I'm not sure when the switch came about. But eccentric behavior in the city now strikes us as threatening. We have become paranoid about the lunatics, gentle or otherwise, roaming our streets, and we automatically give them a wide berth. A drunken bum weaving in the gutter is different from a drunken bum weaving down a country lane, even if he's the same soused creature. And I hate to imagine what we'd think of Henley's would-be beauty queen -- sexually misguided creature that she's been -- if she showed up on 42nd Street. What used to be the city's glory -- its passing show -- is now cause for suspicion, alarm, fear.

Our playwrights have chronicled much of that urban insanity; drawn on the erratic, unpredictable violence, and in doing so, helped anchor the fear and suspicion in our minds. The upshot is that the city has become a sour and unaccommodating locale for comedy; it tends to add an uneasy, manic edge to human relationships and transforms eccentricity into aberrancy. Rural America is a far more congenial setting for screwballs and crackpots, who can indulge their madness without appearing quite so menacing. Indeed, their madness amuses us as an extension off that quirky, cussed independence of character that has always been part of American folklore.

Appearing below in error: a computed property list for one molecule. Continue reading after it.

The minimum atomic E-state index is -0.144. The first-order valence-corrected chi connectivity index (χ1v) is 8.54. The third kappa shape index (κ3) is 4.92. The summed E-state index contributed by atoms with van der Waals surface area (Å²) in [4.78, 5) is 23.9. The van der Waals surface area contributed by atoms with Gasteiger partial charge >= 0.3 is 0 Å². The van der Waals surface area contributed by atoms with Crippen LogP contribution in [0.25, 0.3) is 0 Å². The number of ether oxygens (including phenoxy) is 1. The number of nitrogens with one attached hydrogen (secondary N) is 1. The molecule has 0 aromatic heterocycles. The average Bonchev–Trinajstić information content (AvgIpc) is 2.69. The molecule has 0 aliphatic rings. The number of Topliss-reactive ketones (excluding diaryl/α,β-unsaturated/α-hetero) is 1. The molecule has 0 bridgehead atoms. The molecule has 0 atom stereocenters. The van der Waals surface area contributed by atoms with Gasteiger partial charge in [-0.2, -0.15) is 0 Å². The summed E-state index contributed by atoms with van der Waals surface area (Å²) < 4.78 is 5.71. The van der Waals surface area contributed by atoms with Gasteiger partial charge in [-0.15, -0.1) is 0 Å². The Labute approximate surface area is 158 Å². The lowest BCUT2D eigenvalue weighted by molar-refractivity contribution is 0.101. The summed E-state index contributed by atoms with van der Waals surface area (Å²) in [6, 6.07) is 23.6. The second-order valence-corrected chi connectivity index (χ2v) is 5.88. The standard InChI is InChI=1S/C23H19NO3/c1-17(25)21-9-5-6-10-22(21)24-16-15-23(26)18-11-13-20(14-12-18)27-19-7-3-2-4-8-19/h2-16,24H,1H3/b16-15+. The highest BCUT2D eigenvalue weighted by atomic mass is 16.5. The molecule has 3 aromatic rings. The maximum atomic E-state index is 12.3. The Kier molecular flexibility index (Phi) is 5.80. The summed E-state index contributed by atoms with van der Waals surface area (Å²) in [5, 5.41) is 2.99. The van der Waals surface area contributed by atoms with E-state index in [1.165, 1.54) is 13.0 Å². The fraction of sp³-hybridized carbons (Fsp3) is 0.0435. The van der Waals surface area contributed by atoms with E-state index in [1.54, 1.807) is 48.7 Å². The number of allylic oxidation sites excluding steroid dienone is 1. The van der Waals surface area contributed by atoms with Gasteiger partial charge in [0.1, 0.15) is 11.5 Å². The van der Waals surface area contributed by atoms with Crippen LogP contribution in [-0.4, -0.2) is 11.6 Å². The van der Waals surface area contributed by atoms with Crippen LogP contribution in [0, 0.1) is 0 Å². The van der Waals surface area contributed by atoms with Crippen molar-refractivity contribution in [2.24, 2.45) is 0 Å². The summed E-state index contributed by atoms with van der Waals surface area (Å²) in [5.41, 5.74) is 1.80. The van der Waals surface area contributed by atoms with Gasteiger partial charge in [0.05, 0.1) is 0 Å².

Finally, I suspect the rural strain in our drama remains strong because most of us continue to see ourselves in terms of the towns and the country spaces where we grew up. The New Yorker will forever be the exception, priding himself on his concrete roots. But the rest of us subscribe to the enduring myths of "Our Town," not only for its homey values but also because the scale is manageable.

On many of those television game shows to which I am rather stupidly addicted, I have noticed that contestants are increasingly being introduced as "originally from Pine Bluff, Arkansas" or "originally from Boyne City, Michigan." It's no secret that they live in the teeming L.A. megalopolis, but you can't have all the players hailing from the same place. Someone in the game show think tank arrived at the rightful conclusion that having contestants from different spots on the map not only makes them more interesting to the home viewers but also adds variety and drama to the game that follows.

There was a lot of similar thinking going on in our theaters this summer. Frankly, I found it refreshing.